Nearly Down and Out, Millers Go Down Under

Minneapolis, MN РThe Minneapolis Millers have clinched a playoff spot tonight, despite being three games under .500 at 78-81. A mostly rebuilding FL is to thank, to be sure, but a month ago the playoffs seemed like an impossibility for this team.

*One Month Earlier*

The date is August 31, and the Minneapolis Millers playoff hopes are fading fast. The team has just lost 9-2 to their divisional foe, the Vancouver Canadians. The Millers are just 2-6 over their last 8 games heading into September, and even worse all 8 games were against divisional opponents. With the team sitting at 59-72, the organization decided to fire manager Mike Matheny, in a hail mary attempt to salvage their season.

The organization took a beating on social media, as fans and pundits alike were discouraged by the lack of loyalty they showed Matheny just one year after he led the team to 98 wins. With the team moving several key veterans this off-season, it wasn’t any surprise the team was struggling, and it seemed the front office was making Matheny the scape goat for no good reason.

The high-ceilinged building is silent at this time of night, and empty but for the three men sitting in owner Paul Zelx’s office. A brief shadow of Paul Bunyan stadium is visible as the lights slowly shut down for the evening.

“We’re getting killed in the media, E,” Paul began. “They’re going to be calling for your head after tomorrow’s announcement.”

“What else is new,” the Millers GM said with a light laugh. “Second guessing is the only thing the media does well these days. But James is going to be great.”

“Thanks, mates,” Some weird Australian voice said.

While those on the outside may have criticized Matheny’s firing, those inside the clubhouse welcomed it, sources said. Matheny had continued to rub both players and staff the wrong way, and veteran players felt he was micro managing situations far too often.

The front office had hoped Matheny’s influence would help catcher Don Sanders improve defensively, but their relationship had soured in the summer months this season as the manager was especially hard on him for the struggling pitching staff, sources insisted.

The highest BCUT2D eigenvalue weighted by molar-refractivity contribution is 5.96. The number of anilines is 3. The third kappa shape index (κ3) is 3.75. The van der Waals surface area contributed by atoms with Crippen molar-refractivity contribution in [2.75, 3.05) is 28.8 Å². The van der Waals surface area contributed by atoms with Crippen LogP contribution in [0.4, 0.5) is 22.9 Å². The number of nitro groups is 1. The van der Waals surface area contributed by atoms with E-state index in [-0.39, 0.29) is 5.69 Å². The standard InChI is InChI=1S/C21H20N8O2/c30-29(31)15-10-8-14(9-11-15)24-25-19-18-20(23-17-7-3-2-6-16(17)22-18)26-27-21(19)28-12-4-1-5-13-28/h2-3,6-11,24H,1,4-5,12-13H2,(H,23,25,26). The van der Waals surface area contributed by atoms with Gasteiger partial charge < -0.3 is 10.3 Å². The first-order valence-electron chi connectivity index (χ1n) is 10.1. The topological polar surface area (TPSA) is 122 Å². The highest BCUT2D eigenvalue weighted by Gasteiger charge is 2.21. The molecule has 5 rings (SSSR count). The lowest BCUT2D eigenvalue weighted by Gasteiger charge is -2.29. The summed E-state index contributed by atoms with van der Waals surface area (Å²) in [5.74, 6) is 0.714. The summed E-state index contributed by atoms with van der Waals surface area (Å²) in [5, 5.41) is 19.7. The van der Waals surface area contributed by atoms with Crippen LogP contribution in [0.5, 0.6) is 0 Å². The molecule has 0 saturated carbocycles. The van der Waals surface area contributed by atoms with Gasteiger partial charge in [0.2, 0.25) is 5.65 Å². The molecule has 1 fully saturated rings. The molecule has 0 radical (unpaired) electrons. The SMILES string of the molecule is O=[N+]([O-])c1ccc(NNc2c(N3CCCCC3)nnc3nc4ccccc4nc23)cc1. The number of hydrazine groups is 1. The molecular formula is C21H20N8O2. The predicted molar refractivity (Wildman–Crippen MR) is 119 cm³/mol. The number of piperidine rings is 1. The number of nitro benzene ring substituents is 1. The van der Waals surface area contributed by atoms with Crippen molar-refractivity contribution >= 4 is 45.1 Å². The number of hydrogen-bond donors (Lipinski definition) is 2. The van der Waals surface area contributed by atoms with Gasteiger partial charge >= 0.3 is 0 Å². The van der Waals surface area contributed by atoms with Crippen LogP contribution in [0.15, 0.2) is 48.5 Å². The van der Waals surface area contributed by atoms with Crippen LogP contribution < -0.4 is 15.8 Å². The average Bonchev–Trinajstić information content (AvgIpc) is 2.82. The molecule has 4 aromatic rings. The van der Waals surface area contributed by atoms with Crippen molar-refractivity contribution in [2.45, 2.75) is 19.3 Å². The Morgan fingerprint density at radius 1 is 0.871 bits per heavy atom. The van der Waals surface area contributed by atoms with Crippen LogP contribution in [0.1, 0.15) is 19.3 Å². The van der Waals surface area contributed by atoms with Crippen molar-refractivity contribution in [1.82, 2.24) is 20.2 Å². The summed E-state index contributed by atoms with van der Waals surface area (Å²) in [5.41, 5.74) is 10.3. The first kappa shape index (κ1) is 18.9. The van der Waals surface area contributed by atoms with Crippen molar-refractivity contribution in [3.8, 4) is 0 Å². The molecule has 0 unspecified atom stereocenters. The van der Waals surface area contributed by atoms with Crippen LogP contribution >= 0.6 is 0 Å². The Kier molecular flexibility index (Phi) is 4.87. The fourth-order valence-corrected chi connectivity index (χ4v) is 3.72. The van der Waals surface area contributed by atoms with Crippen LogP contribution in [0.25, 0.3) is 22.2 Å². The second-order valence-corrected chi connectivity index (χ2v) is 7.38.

Following Matheny’s firing, shortstop Trace Loehr reportedly went to management and asked for them to hire a more easygoing manager, at least for the rest of the season. Someone who would let the veterans in the clubhouse lead the team as needed.

When news broke that the Minneapolis Millers had decided to replace Mike Matheny with James Thwaites, the collective feeling was that the Millers had no idea what they were doing. Replacing a former big league player and successful CBL manager with an Australian, recently fired collegiate coach was something from a crappy Disney movie.

Thwaites had been Vanderbilt University’s manager since the 2021 season, posting 5 winning seasons in his 7 at the school, including one national championship in 2025. Vanderbilt had gone just 19-31 this past season, and the AD felt it was time to make a change. The school fired their national championship winning head coach on May 20.

“Getting fired was tough,” James says. “But it ended up being the best thing that could’ve happened.”

From day one, it was clear that Thwaites was going to do things a lot differently than the previous chairholder.

“You could tell he had been in college for awhile,” outfielder Clint Frazier says. “I don’t mean that in a bad way. He was patient with guys, and he really knew how to teach the things he was saying.”

Whether Frazier meant that as a slight toward Matheny or not, the inclination was clear.

Since Thwaites has taken over the reigns, the Millers have been on an absolute tear, going 19-9 so far in September, allowing the team to pull away from both California and San Diego.

The team remains an extreme long shot to make any kind of noise this post-season, but to even be in the tournament at this point has to be considered a victory in itself. If the team can parlay their hot September into any kind of post-season run, James Thwaites may be the quickest living legend in Minneapolis.

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